On Tuesday, the Supreme Court of Canada will hear oral arguments in AstraZeneca Canada Inc., et al. v. Apotex Inc., et al. (Esomeprazole) relating to the ‘promise doctrine’ of patent utility.
The Supreme Court of Canada granted intervenor status on the six motions to intervene in the ‘promise doctrine’ proceeding: Innovative Medicines Canada and BIOTECanada (jointly); the Centre for Intellectual Property Policy (CIPP); the Canadian Generic Pharmaceutical Association (CGPA); the Fédération internationale des conseils en propriété intellectuelle (FICPI); the Intellectual Property Owners Association (IPO) and the Intellectual Property Institute of Canada (IPIC). See my earlier post on the intervenors and their materials. Continue reading Intervenor Promise
The Supreme Court of Canada will be hearing AstraZeneca Canada Inc. v. Apotex Inc. on November 8, 2016 on the promised utility doctrine. Several intervenors have now filed materials on the promise doctrine: Intellectual Property Institute of Canada (IPIC), International Federation of Intellectual Property Attorneys (FICPI), Innovative Medicines Canada, BioteCanada, Intellectual Property Owners Association (IPO), Centre for Intellectual Property Policy (CIPP) and Canadian Generic Pharmaceutical Association (CGPA).
The Supreme Court of Canada granted leave today in AstraZeneca Canada Inc., et al. v. Apotex Inc., et al. (Esomeprazole), which considers, among other things, the promised utility doctrine in Canada. More details below.
The Supreme Court of Canada will release its leave to appeal decision on Thursday in AstraZeneca Canada Inc., et al. v. Apotex Inc., et al. (Esomeprazole), which considers, among other things, the promised utility doctrine in Canada. SCC File #36654 on appeal from 2015 FCA 158.
On Thursday, the Supreme Court of Canada granted leave to appeal in the case of Google Inc. v. Equustek Solutions Inc., et. al, an appeal from a British Columbia Court of Appeal decision, in which a broad worldwide injunction was granted restraining Google, a non-party to the action, from including the defendants’ websites in Google’s search results.
The Supreme Court of Canada released an important ruling today on the role of technological neutrality in copyright law. In a 7-2 split decision in Canadian Broadcasting Corporation/Société Radio-Canada v. SODRAC 2003 Inc., et al., Justice Rothstein writing for the majority affirmed the principle of technological neutrality and held that royalties must be paid for ephemeral copies of works made by broadcasters for the purpose of facilitating broadcasting. However the majority also remanded a determination of the value of the licenses for those copyrights to the Copyright Board in order to take into account technological neutrality. A strong dissent by Justice Abella (agreed to in part by Justice Karakatsanis) disagreed that copyright applied to ephemeral copies, at all.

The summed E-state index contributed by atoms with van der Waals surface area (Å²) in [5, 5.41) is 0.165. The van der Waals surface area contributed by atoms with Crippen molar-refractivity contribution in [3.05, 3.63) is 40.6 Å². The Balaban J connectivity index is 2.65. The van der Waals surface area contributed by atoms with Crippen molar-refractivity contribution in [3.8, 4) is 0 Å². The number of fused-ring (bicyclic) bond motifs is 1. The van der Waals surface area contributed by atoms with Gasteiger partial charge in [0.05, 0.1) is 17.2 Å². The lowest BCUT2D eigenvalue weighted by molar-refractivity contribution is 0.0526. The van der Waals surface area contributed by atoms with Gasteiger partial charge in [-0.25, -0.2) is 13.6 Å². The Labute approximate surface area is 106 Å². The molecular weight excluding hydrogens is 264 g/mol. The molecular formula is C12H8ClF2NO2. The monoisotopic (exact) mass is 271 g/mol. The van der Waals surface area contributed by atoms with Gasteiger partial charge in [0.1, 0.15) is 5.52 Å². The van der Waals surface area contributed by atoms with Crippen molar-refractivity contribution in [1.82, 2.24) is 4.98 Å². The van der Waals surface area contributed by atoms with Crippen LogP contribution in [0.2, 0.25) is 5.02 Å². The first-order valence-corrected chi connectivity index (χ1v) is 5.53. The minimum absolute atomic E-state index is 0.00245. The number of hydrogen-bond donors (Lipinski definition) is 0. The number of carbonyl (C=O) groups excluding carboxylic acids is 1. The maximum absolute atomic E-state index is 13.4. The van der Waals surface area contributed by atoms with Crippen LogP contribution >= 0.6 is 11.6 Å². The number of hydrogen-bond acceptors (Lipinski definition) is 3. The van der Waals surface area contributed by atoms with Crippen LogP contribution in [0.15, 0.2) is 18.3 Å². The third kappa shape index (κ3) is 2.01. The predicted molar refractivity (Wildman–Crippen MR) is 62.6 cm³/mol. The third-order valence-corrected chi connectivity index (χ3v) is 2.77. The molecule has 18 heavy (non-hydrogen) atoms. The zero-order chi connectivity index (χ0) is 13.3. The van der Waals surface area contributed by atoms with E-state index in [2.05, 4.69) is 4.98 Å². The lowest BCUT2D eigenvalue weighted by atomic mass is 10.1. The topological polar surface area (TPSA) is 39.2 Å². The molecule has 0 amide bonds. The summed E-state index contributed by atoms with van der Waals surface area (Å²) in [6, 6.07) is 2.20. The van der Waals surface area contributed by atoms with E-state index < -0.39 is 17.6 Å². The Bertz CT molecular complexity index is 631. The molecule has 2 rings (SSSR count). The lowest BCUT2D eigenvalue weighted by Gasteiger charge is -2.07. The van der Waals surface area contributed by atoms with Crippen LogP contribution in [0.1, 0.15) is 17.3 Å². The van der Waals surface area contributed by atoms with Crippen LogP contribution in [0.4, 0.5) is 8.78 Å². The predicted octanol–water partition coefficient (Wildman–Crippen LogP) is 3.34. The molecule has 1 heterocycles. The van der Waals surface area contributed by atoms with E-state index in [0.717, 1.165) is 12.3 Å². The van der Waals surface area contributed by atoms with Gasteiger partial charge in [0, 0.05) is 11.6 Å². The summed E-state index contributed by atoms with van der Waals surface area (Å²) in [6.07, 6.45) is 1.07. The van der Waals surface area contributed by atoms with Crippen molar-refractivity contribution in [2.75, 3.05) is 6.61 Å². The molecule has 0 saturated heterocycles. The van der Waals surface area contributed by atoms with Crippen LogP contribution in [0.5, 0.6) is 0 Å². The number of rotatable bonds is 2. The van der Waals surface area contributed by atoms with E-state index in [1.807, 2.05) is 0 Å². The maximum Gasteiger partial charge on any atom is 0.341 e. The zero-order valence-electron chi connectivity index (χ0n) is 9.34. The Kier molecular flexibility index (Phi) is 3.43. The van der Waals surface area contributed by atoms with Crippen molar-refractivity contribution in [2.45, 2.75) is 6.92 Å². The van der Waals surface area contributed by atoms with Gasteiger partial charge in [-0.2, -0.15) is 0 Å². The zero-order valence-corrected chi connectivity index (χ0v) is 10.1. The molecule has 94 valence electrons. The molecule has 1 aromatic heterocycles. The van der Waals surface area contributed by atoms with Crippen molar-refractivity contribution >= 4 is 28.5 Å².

Continue reading SCC and Technological Neutrality
Yesterday, the Supreme Court of Canada issued an oral judgment at the hearing of Sanofi’s appeal in the ramipril Section 8 proceeding, dismissing the appeal with costs.
On Monday, April 20th, the Supreme Court will hear oral arguments in Sanofi-Aventis’ appeal in Apotex’s Ramipril proceeding pursuant to Section 8 of the Patented Medicine (Notice of Compliance Regulations). The appeal is from the March 2014 split decision of the Federal Court of Appeal in 2014 FCA 68 relating to among other things the ‘hypothetical world’, the ramp-up period and non-indicated uses.
Here are some updates on previously posted items:
- the webcast of the Supreme Court of Canada’s hearing earlier this month on technological neutrality has been posted;
- Industry Canada has updated its post on proposed amendments to the Patented Medicine (Notice of Compliance) Regulations to indicate that the proposed changes relating to the listing of patents claiming single medicinal ingredients found in combination drugs may be published in the Canada Gazette, Part 1 in 2015.
- CIPO has updated its notice on its Forward Regulatory Plan, to indicate that publication of proposed changes to the Trade-mark Regulations (Accession to trademark treaties and modernization of Canada’s trademark regime), Industrial Design Regulations (Hague Agreement) and Patent Rules (Patent Law Treaty) for consultation in Canada Gazette, Part 1 is “expected late 2016”.